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Little Rock Christian Academy


Project Lead the Way


The U.S. Department of Commerce estimates that jobs in science, technology, engineering and math (STEM) will grow 17 percent by 2018 – nearly double the growth for non-STEM fields. By 2018, the U.S. will have more than 1.2 million unfilled STEM jobs because there will not be enough qualified workers to fill them.

LRCA is teaching students the knowledge and skills they need to succeed in STEM careers, as well as the collaborative problem solving skills that will benefit them in any career path they choose. Little Rock Christian is utilizing Project Lead the Way to accomplish that goal. This innovative curriculum was introduced in elementary STEM classes in 2015 and will be launched in middle school and high school in August 2016.

When students understand how STEM education is relevant to their lives and future careers, they get excited. Invoking excitement is what Project Lead the Way does on a regular basis and the reason students are successful.

Project Lead the Way is the nation’s leading provider of K-12 STEM programs, providing a comprehensive approach to STEM education Through world-class curriculum, a high-quality professional development model, and an engaged network of educators and corporate and community partners, Project Lead the Way helps students develop the skills necessary to succeed in our global economy. The organization currently delivers programs to more than 8,000 schools in all 50 states. Its success in preparing students with the knowledge and skills they need to succeed has been recognized by colleges and universities, Fortune 500 businesses and numerous national organizations. Through activity, project, and problem-based curriculum, Project Lead the Way gives students in kindergarten through high school a chance to apply what they know, identify problems, find unique solutions, and lead their own learning. For educators, the engaging, rigorous model provides tools to empower students and transform the classroom into a collaboration space where content comes to life.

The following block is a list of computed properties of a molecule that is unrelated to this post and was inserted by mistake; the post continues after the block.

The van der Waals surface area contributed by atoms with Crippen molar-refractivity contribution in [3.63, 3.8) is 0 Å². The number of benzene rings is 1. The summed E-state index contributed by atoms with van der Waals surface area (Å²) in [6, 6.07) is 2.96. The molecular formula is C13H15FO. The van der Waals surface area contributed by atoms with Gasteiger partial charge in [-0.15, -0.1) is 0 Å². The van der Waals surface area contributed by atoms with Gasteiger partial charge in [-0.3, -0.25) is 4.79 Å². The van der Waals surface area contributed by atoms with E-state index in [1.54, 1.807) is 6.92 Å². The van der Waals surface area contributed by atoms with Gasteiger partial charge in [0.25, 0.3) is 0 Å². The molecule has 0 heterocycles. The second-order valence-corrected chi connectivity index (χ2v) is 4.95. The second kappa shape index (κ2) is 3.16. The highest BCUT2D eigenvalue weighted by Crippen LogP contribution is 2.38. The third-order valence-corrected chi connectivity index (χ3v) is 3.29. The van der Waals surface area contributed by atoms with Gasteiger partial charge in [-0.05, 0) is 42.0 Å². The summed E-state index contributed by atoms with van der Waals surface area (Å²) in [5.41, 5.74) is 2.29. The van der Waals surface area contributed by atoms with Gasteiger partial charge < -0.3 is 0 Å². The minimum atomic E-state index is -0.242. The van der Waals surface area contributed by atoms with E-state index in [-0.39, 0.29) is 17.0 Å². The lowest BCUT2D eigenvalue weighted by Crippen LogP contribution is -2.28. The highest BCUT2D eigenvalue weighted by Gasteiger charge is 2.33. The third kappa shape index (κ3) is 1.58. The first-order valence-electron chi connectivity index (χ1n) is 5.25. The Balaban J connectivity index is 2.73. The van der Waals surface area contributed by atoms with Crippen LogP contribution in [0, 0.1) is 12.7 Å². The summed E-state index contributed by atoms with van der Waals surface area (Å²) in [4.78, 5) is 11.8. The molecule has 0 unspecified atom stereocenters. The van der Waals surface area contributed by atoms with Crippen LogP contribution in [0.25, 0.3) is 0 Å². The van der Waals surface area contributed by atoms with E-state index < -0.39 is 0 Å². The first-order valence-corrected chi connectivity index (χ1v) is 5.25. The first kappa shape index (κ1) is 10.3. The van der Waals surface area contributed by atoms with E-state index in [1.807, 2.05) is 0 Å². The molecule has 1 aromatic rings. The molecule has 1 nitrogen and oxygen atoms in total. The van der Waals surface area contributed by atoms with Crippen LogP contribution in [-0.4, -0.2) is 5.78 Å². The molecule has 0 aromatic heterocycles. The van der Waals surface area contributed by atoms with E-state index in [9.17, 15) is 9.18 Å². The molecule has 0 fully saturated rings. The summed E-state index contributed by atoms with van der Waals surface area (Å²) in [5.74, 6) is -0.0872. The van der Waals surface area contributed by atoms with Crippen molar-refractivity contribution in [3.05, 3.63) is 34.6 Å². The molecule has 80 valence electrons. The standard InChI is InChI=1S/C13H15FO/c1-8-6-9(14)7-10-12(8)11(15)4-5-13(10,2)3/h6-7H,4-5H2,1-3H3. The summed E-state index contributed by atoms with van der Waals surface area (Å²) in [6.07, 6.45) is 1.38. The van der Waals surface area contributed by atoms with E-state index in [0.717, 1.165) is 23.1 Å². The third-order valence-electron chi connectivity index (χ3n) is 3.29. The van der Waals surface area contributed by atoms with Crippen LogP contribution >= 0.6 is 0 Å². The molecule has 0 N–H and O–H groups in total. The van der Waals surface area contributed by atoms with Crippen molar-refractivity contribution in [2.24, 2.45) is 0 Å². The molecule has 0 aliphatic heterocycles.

In kindergarten through fifth grade, students become problem solvers and employ critical thinking using structured approaches such as engineering design process. They apply STEM knowledge, skills, and habits of mind, while learning that it is okay to take risks and make mistakes. As teachers and students learn and discover together, education becomes far more engaging. Elementary STEM instructor, Michele Irby said, “Having an elementary STEM lab is a tremendous investment in our students that will pay dividends in future years as they grow academically. We are laying the groundwork for successful careers in STEM for these students.”

Middle School is the perfect time for students to explore and learn that there is more than one way to reach a solution. The Project Lead the Way middle school/ junior high curriculum challenges and inspires students through engineering, biomedical, and computer sciences. Students use industry-leading technology to solve problems while gaining skills in communication, collaboration, critical-thinking, and creativity.